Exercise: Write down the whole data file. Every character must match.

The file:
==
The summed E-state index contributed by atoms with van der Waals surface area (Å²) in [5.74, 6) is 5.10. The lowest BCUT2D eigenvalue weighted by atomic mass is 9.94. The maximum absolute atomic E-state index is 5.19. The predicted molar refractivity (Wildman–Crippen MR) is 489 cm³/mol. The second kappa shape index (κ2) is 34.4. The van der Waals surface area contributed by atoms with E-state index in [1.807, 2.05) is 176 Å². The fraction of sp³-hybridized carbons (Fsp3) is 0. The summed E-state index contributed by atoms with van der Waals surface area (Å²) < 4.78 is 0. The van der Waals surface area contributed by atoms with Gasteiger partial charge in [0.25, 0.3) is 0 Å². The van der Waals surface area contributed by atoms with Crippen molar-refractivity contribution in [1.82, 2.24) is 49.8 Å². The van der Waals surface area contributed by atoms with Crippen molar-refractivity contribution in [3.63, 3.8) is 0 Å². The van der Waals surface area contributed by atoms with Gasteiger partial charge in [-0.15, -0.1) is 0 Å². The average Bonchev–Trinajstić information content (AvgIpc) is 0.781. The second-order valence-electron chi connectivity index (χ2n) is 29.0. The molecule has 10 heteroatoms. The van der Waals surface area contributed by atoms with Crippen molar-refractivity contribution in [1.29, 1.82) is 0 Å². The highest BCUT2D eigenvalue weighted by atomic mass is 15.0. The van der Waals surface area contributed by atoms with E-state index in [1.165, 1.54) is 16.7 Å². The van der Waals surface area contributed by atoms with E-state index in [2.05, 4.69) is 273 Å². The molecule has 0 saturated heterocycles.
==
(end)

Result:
The summed E-state index contributed by atoms with van der Waals surface area (Å²) in [5.74, 6) is 5.10. The lowest BCUT2D eigenvalue weighted by atomic mass is 9.94. The maximum absolute atomic E-state index is 5.19. The predicted molar refractivity (Wildman–Crippen MR) is 489 cm³/mol. The second kappa shape index (κ2) is 34.4. The van der Waals surface area contributed by atoms with E-state index in [1.807, 2.05) is 176 Å². The fraction of sp³-hybridized carbons (Fsp3) is 0. The summed E-state index contributed by atoms with van der Waals surface area (Å²) < 4.78 is 0. The van der Waals surface area contributed by atoms with Gasteiger partial charge in [0.25, 0.3) is 0 Å². The van der Waals surface area contributed by atoms with Crippen molar-refractivity contribution in [1.82, 2.24) is 49.8 Å². The van der Waals surface area contributed by atoms with Crippen molar-refractivity contribution in [3.63, 3.8) is 0 Å². The van der Waals surface area contributed by atoms with Gasteiger partial charge in [-0.15, -0.1) is 0 Å². The average Bonchev–Trinajstić information content (AvgIpc) is 0.781. The second-order valence-electron chi connectivity index (χ2n) is 29.0. The molecule has 10 heteroatoms. The van der Waals surface area contributed by atoms with Crippen molar-refractivity contribution in [1.29, 1.82) is 0 Å². The highest BCUT2D eigenvalue weighted by atomic mass is 15.0. The van der Waals surface area contributed by atoms with E-state index in [1.165, 1.54) is 16.7 Å². The van der Waals surface area contributed by atoms with E-state index in [2.05, 4.69) is 273 Å². The molecule has 0 saturated heterocycles.